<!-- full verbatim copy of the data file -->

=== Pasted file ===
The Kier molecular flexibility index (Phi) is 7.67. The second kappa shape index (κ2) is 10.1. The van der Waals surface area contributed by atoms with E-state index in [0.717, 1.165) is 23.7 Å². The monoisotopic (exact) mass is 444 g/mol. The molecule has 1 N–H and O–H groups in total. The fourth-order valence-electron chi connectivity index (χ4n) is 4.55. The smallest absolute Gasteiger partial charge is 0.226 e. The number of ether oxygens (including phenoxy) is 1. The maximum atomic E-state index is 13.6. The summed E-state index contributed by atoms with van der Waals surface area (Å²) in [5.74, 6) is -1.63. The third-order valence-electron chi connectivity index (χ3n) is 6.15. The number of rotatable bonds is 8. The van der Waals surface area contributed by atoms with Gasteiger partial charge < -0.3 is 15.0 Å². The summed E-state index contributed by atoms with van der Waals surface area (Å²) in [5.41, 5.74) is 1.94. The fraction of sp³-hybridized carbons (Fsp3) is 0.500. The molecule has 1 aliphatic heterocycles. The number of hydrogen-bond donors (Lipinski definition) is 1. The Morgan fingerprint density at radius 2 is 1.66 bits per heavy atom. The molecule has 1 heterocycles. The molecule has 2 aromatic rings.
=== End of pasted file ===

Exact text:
The Kier molecular flexibility index (Phi) is 7.67. The second kappa shape index (κ2) is 10.1. The van der Waals surface area contributed by atoms with E-state index in [0.717, 1.165) is 23.7 Å². The monoisotopic (exact) mass is 444 g/mol. The molecule has 1 N–H and O–H groups in total. The fourth-order valence-electron chi connectivity index (χ4n) is 4.55. The smallest absolute Gasteiger partial charge is 0.226 e. The number of ether oxygens (including phenoxy) is 1. The maximum atomic E-state index is 13.6. The summed E-state index contributed by atoms with van der Waals surface area (Å²) in [5.74, 6) is -1.63. The third-order valence-electron chi connectivity index (χ3n) is 6.15. The number of rotatable bonds is 8. The van der Waals surface area contributed by atoms with Gasteiger partial charge < -0.3 is 15.0 Å². The summed E-state index contributed by atoms with van der Waals surface area (Å²) in [5.41, 5.74) is 1.94. The fraction of sp³-hybridized carbons (Fsp3) is 0.500. The molecule has 1 aliphatic heterocycles. The number of hydrogen-bond donors (Lipinski definition) is 1. The Morgan fingerprint density at radius 2 is 1.66 bits per heavy atom. The molecule has 1 heterocycles. The molecule has 2 aromatic rings.